TV People discuss lockdown, ‘Nothing More’ success and musical influences!
For bands in particular, lockdown has been a very difficult time. Would you say that is helped you to be more productive or would you say it has hindered your creativity?
Paul – Lockdown has definitely been a challenging time for us as a band. I think we’ve managed to stay relatively productive with our songwriting over the last six months but it hasn’t always been easy. It’s easy to become fatigued and unmotivated when you can’t socialise with people in a normal way or do things that you love like playing gigs. We’ve tried to channel some of these negative feelings and emotions into the songs that we’re writing which has helped us to process all of the madness that’s going on at the moment and to stay productive.
Congratulations on ‘Nothing More’, it’s a fantastic tune! With this tune you’ve been played on BBC Radio 1 on Huw Stephens’ Introducing show. Just how important is this opportunity?
Len: This was a major milestone for us. We are huge fans of Huw’s show and listen to it regularly. So to be played on his show alongside such amazing bands was a massive honour. When we started playing together we always spoke about the possibility of having one of our tunes played across the water so this was a big achievement for us. We are hoping to expand our fan base to the UK and getting played by Huw was very beneficial in doing that.
On ‘Nothing More’ it’s fair to say you tackle some very complex themes, including existential anxiety and the possibility of a pointless life. What inspired you to take on these particular topics, was it personal experience?
Paul – I tend to be a bit of an overthinker and have struggled with existential anxiety on and off since I was a teenager. I suppose it’s a universal enough thing with most people. Sometimes I can get a bit fixated on thoughts surrounding mortality and the purpose of life, especially during times when I’m stressed. When the lockdown started, a lot of those worries and existential feelings came to the surface. Writing the song with the lads helped me to deal with those emotions. I tried to capture the headspace I was in at the time in the lyrics. It was my way of making peace with the uncertainty of life and those existential fears.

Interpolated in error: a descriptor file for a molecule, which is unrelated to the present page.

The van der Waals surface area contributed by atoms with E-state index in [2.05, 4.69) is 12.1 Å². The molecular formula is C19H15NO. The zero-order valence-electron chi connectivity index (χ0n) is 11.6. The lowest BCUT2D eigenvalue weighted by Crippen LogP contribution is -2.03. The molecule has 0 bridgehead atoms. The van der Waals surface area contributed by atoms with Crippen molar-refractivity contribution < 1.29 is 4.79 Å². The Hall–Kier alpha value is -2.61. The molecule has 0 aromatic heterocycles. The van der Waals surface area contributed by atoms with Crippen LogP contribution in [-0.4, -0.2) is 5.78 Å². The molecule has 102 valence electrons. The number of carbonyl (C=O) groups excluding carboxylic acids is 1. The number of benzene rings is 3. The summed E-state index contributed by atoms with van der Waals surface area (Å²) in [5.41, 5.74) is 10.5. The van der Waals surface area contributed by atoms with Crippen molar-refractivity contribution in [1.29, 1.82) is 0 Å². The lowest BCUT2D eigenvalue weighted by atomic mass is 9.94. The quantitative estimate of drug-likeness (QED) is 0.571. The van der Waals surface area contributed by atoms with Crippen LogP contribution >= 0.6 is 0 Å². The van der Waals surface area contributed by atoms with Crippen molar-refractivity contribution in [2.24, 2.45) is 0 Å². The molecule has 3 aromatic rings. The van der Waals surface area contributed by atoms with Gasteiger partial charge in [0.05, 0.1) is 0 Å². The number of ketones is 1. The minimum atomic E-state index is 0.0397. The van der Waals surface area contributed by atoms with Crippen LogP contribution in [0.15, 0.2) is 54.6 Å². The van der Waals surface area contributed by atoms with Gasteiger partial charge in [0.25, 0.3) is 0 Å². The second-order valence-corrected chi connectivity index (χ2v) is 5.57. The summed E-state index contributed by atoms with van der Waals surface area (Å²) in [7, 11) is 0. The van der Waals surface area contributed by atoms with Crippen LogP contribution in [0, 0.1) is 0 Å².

What is the best show you have ever played?
Len: Every show we play has it’s own individual qualities but personally my favourite show is the last one we played before the pandemic. We played a night in Whelans called Soma and it went very well. Getting to play Soma gave us a massive boost as being asked to play that show let us know that we were making our mark on the Dublin music scene. We were coming off the back of a string of gigs so we were able to provide a good show for the people that came to see us. When the pandemic struck we were very disheartened of course but I take solace in the fact that our last show was one that went very well.
On the contrary, what is the worst show you have ever played?
Paul – We played a gig in a bar in Dublin last year that was a comical trainwreck. We brought our own backline and one of our amps went haywire just as we were about to start playing. We eventually got it working after a long fifteen minutes of standing around on stage but unfortunately it only got worse from there. The venue was new and had mainly had acoustic acts playing up until then. Our amps were turned up extremely loud and the restaurant next door started complaining that their windows were shaking from the vibrations and then threatened to call the guards. We had to keep turning everything down as the set went on until it was barely more than a whisper. It wasn’t the best craic but we got a good story to tell out of it at least.
If you could play any venue in the UK, where would it be?
Len: A few years ago I went to Liverpool and I got to visit the Cavern Club. This was very surreal for me as it is the venue that The Beatles played most of their early gigs. I found a lot of similarities between The Cavern and Whelans as the layout of the venues were very much the same. They had local bands playing there all day playing original music with Beatles covers thrown in here and there which I really enjoyed. I spent a lot of time there fantasising about the possibility of getting to play a gig there some day.
Which of your songs are you most proud of?
Paul – I’m probably the most proud of ‘Nothing More’ because its lyrics and meaning are extremely close to my heart. Writing the song was also a challenge for us as a band. We’re used to writing improvisationally together in our rehearsal room and couldn’t do that for this tune because of lockdown. We were forced to write in isolation by recording ideas and sending them to each other. It took us a while to adjust to writing that way and when we eventually got the song finished I felt incredibly proud of it.
If you hadn’t taken up music as a career, what would have been your next choice?
Len: I always wanted to be a teacher as a kid so I probably would try and pursue that a little bit more if I wasn’t focussing on music.
Finally, who inspired you most to make music?
Paul – I played a bit of guitar when I was a kid but I didn’t have a huge passion for it. Learning off scales and acoustic pop songs in guitar lessons did nothing for me and I eventually lost all interest in playing. During my teenage years, I got really into guitar bands like Arctic Monkeys, The Libertines and The Strokes which rekindled my love for it. I remember seeing Arctic Monkeys’ first Jools Holland performance and instantly picking back up my guitar and teaching myself how to play it from then on. Those bands were a huge influence on me in my formative guitar playing years and I probably wouldn’t be playing in a band today if it wasn’t for them.
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